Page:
Artificial muscles at MIT

Artificial muscles at MIT


MIT researchers at the David H. Koch Institute for Integrative Cancer Research have developed a new material that changes its shape after absorbing water vapor. This material is made from an inter-locking network of two different polymers. One forms a hard but flexible matrix that provides structural support, while the other is a soft gel that swells when it absorbs water. Together these polymers create a material that converts water vapor to energy without the use of an external energy source. When the 20 micrometer thick film is exposed to moisture the bottom layer absorbs the evaporated water forcing the film to curl away from the surface. Once the bottom of the film is exposed to the air it quickly releases the moisture causing it to somersault forward and start to curl up once more. Researchers were surprised to discover not only does it need a very small amount of vapor, but it also demonstrated a large amount of strength. Using only water vapor as an energy source the film can lift a load of silver wires ten times its own weight. Harnessing this continuous motion could drive artificial robotic muscles or generate enough electricity to power small electronics.

63 Replies to “Artificial muscles at MIT”

  1. powering electronics with this sounds brilliant. literally breathe energy into your phone. the 'curling surface' actuation model being labeled artificial 'muscle' always always always bugs me though (EAP's for example).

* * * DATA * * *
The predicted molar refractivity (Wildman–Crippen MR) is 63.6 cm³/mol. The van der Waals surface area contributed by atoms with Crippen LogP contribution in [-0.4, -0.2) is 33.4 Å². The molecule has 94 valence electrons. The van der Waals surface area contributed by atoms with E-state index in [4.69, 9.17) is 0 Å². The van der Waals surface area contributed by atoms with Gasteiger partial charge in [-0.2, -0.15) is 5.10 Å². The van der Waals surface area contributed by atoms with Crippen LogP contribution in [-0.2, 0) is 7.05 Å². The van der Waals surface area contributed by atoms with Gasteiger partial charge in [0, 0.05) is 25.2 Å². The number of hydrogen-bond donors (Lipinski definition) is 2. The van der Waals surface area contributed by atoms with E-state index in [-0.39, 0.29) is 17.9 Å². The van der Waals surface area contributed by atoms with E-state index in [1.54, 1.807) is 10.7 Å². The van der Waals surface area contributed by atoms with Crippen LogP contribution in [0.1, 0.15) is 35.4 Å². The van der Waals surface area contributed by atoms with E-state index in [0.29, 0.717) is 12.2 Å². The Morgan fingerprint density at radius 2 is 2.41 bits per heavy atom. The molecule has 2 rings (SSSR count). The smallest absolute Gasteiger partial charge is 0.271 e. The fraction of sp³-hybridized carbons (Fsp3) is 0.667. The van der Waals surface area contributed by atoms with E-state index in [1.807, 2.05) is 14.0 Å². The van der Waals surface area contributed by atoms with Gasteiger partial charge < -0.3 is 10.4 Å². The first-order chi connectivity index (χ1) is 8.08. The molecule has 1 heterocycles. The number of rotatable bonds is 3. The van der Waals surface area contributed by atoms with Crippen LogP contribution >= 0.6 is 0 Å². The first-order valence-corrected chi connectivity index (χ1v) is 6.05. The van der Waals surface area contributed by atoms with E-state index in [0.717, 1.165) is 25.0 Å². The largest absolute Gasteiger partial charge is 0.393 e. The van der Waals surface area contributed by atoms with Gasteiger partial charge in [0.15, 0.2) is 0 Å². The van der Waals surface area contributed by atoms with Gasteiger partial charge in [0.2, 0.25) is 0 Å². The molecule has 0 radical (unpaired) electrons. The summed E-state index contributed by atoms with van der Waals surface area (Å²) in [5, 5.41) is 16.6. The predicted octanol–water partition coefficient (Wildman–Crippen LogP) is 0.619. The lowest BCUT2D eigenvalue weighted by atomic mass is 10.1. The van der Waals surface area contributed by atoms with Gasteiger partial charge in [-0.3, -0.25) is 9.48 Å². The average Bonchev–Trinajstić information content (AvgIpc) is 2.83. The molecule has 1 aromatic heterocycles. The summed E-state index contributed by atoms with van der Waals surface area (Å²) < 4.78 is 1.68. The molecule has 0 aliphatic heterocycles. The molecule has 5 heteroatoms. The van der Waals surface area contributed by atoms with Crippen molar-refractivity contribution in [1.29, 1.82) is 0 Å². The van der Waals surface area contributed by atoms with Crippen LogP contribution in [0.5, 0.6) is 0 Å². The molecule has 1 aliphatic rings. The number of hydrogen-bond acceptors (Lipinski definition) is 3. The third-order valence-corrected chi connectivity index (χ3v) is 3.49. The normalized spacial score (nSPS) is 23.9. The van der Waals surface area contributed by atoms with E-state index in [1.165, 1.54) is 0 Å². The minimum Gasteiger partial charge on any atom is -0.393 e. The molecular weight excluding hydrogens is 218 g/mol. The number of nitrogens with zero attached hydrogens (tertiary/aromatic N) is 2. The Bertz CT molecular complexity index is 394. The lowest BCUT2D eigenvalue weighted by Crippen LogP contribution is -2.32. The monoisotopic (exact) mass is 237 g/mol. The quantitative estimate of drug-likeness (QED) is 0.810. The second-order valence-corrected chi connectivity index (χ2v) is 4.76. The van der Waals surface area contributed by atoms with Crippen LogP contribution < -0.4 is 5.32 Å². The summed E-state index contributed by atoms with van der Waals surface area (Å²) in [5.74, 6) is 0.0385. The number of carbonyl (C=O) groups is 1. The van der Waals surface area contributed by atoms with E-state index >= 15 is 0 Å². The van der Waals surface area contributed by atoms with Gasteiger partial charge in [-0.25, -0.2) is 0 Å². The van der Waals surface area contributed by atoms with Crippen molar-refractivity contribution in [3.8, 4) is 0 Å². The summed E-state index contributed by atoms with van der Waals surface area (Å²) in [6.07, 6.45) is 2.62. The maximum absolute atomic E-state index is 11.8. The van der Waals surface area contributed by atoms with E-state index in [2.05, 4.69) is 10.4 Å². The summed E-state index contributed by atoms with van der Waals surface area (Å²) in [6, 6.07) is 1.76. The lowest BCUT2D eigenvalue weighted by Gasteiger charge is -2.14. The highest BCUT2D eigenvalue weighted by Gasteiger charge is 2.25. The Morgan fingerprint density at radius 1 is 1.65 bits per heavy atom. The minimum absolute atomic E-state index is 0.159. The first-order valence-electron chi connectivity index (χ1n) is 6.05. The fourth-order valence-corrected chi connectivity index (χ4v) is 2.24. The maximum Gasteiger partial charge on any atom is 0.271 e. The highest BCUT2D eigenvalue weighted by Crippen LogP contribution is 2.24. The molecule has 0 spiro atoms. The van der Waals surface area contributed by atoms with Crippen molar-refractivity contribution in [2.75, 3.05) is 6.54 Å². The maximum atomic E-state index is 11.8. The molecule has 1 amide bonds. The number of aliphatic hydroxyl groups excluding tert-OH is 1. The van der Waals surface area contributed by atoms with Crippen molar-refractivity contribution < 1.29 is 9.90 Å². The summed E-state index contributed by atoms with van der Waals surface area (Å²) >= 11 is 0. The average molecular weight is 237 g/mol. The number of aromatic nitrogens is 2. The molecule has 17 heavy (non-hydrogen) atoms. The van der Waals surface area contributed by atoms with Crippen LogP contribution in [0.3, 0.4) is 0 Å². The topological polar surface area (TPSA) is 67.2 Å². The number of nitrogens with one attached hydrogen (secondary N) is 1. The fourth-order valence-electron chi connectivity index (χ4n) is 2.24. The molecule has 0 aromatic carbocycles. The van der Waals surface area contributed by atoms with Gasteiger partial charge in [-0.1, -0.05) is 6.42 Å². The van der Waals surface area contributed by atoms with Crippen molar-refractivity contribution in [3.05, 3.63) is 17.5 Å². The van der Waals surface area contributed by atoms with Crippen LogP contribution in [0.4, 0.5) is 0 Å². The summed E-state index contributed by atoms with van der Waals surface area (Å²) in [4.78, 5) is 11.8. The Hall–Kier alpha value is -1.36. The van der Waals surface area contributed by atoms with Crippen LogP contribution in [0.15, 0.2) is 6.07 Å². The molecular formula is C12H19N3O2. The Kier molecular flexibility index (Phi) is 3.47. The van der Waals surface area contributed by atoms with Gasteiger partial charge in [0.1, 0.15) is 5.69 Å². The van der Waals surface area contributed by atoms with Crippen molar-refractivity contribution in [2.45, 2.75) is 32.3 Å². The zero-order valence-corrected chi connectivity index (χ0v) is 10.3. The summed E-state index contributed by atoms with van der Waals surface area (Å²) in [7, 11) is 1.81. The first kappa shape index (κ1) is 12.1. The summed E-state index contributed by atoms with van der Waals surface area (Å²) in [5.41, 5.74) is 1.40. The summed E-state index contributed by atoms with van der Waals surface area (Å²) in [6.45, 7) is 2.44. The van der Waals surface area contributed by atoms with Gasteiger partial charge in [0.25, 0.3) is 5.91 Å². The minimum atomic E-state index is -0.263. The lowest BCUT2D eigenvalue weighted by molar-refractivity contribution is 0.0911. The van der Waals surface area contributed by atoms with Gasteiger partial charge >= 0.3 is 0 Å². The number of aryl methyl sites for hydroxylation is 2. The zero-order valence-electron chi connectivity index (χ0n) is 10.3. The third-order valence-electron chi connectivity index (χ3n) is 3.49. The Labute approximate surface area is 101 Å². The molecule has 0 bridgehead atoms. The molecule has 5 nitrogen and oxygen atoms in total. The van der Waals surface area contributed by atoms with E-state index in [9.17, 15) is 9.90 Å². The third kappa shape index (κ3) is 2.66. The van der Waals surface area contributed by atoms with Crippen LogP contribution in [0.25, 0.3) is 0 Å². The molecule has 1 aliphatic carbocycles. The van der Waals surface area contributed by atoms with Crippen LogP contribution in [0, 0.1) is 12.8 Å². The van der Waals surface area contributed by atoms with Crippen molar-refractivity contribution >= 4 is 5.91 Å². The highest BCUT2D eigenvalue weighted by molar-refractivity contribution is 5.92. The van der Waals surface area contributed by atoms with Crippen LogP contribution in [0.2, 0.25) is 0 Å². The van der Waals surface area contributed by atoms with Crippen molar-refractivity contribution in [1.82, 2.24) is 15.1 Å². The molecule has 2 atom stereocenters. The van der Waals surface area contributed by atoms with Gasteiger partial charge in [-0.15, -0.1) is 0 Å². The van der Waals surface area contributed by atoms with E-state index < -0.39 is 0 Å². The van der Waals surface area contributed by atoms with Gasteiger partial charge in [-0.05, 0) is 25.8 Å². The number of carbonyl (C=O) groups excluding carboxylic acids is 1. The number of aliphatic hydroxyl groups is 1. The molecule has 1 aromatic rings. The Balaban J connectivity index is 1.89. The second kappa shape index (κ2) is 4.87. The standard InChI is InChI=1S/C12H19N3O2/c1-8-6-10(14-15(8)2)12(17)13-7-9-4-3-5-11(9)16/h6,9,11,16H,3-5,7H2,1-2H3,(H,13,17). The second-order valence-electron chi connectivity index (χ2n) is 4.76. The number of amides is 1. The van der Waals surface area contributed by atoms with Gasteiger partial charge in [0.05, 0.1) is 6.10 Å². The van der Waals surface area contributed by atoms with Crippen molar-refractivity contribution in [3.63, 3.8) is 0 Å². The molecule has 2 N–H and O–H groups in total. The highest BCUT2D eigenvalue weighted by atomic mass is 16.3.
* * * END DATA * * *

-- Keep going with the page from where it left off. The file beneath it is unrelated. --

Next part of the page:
2. First i thought the video was saying that it was triggered by humidity in the air, but then i realised these things in the video must be sitting on wet white paper. So it's getting it's energy from the humidity difference between the wet paper and the dry surrounding air. Eventually the paper will dry out and need to be re-wet, and/or the air will get increasingly humid until the air & paper are both equally wet.
    Phew, Thermodynamics you gave me a scare there, lets never fight again.

  3. This has so many uses, particularly in applications where something needs to be dried. The "i'm still not dry yet!" wetness of the material could power the very fanning motion that will dry it out.
    Algae from photobioreactors is generally dried using a wicking effect (you just press dry cloth against it), this mechanism could self-power that.
    Or how about clothing that moves and twitches around when it is wet – flapping and fanning itself until it dries, while you're still wearing it!

  4. omg, what about t-shirts that automatically force your arms to raise when you get sweaty armpits, so it can dry out.
    "Self-aware T-shirt ain't putting up with this gross human shit!"

  5. Could larger versions of this actually be used in power plants to convert the steam to electricity instead of turbines and if so would it be more efficient?

  6. I need that for my solar battery charged divers watch, thats my original thought, idea and inception, i need it to suite my very personal needs.

  7. HAHAHA!! This technology looks like Bonito Flakes. It's a paper like fish flake topping for foods like Okonomiyaki and Takoyaki. It's moves just like this polymer sheet:
    http://2.bp.blogspot.com/_Qt19NwlJjlg/S-5fqglbTWI/AAAAAAAAMHM/F-5Yak4Zvbo/s1600/20100515_2016-Chef%27s-Armoury_Takoyaki_Katsubushi-fish-flakes-added.jpg

  8. I think the fishing string type of artificial muscle is better.You don't have to use water or gels, just heat. Imagine making a piston of sorts with an artificial muscle, It won't have the same kind of rpms, but the torque should be good enough.It could be for cars or a generator.     

Leave a Reply

Your email address will not be published. Required fields are marked *